Wednesday, July 16, 2014

How Protestants Think

Bible Thumper
Protestantism makes sense -- not perfect sense, but good enough for most people -- if you start out with one assumption:

God gave us a Bible, not a Church.

Once you get your mind around that, you can understand Protestants. And you can understand why trying to talk to one is so frustrating.

There may be 41,000 Protestant denominations or only 20,000. It matters to us only slightly less than it matters to them. The Bible is the oracle of all divine teaching, not a church. Don't like what your pastor says? Move on down the road to the next "church."

Don't like what your denomination teaches? Quit it entirely and join one that is more agreeable in its teachings. Or one that doesn't teach much of anything except whatever is floating up from the bottom of the zeitgeist. (The Methodists ran some truly bizarre television ads three or four years ago with the theme "Open minds, open hearts.")

The Bible is infinitely mutable.

  • You're saved by baptism. 
  • No, you're saved by believing in your heart and confessing with your lips that Jesus is Lord. (That's when you say "The Sinner's Prayer" and become "saved.")
  • Once you're saved, you can't lose your salvation no matter what. 
  • No, that's wrong; you can lose your salvation. 
  • God's sovereign will has already predestined every person who is going to Heaven, and every person who is going to Hell, and there's not a damned thing -- literally -- you can do about it. 
  • No, we can choose to cooperate with grace or not. 
  • Homosexuality is an abomination. 
  • No, homosexuality is merely approved or disapproved by one's culture without having anything to do with sin. It is a preference. (Like enjoying oysters, young Antoninus.)
  • St. Paul wrote that he does not permit a woman to teach in the congregation.
  • St. Paul just meant it would seem weird in those days -- now we have priestesses, and lesbian ones at that!

So much for perspicacity of scripture. Without guidance, every man is his own Pope, infallibly interpreting Holy Writ.

But set all that aside for a moment. The Bible-believing Protestant is like a man who spends his life in a room papered with pages of the Bible. He believes he knows all he needs to know, and turns away people who try to get him out of the room and show him the big wide world outside. "I don't need any guide!" he hisses, then gestures wildly about his room.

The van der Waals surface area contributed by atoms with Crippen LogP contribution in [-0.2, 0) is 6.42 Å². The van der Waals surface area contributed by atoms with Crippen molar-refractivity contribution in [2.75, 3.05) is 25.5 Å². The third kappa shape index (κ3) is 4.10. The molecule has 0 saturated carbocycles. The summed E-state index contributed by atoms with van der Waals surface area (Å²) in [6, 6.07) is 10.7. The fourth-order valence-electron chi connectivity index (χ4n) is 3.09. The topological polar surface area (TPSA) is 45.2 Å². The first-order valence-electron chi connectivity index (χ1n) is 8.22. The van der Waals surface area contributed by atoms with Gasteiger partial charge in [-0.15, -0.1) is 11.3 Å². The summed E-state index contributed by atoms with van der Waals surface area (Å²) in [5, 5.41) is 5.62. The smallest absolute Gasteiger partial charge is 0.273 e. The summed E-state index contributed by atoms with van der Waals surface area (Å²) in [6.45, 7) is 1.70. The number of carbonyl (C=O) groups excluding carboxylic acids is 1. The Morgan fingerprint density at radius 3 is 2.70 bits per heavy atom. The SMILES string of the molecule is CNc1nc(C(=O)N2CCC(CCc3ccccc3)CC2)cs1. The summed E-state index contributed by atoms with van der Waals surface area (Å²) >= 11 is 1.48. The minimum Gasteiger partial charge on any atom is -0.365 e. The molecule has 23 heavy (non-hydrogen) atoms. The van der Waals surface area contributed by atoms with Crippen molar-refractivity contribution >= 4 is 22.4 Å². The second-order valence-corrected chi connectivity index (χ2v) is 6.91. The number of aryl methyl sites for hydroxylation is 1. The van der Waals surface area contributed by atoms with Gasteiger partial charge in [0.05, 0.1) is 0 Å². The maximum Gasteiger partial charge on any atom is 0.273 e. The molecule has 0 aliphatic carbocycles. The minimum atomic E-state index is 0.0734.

The Catholic may safely study the Bible, because he has a guide in the Church. As Scott Hahn -- an ex-Presbyterian minister turned Catholic -- points out in Consuming the Word (one of the too-many books the Bear is reading at the moment):

  • Jesus never wrote a word we know of, unless it was in the dirt on one occasion
  • Over half his apostles never left a scrap of writing behind, as far as we know
  • the Church was up and running before the canon of Scripture was established (by the Church, so that was handy)
  • Jesus came to establish a Church, not write a book

It makes the Bear's heart glow with love for scripture to think that he can study it all he wants, and will never be led astray by his own ideas or interpretations. The Church has gone before, with her saints and doctors and councils and popes. The traditional fourfold sense of scripture is seldom invoked by Protestants, but is the joy of Catholics. From the Catechism of the Catholic Church (118):

    The Letter speaks of deeds; Allegory to faith;
    The Moral how to act; Anagogy our destiny.

Catholic Church. (2000). Catechism of the Catholic Church (2nd Ed., p. 33). Washington, DC: United States Catholic Conference.

We are fortunate to have both sources of revelation: the Church and our Bible.

Bonus Trivia: The Spartacus allusion called to mind the talented infidel Peter Ustinov, who was the only actor to win an Oscar in a Stanley Kubrick movie.

Update: For a good conservative Catholic introduction to how the Church views the Bible, the Bear recommends Fr. William Most's Free From All Error. During the Bear's brief career as a theology grad student it was a good antidote to the dreck I was being force-fed in the classroom.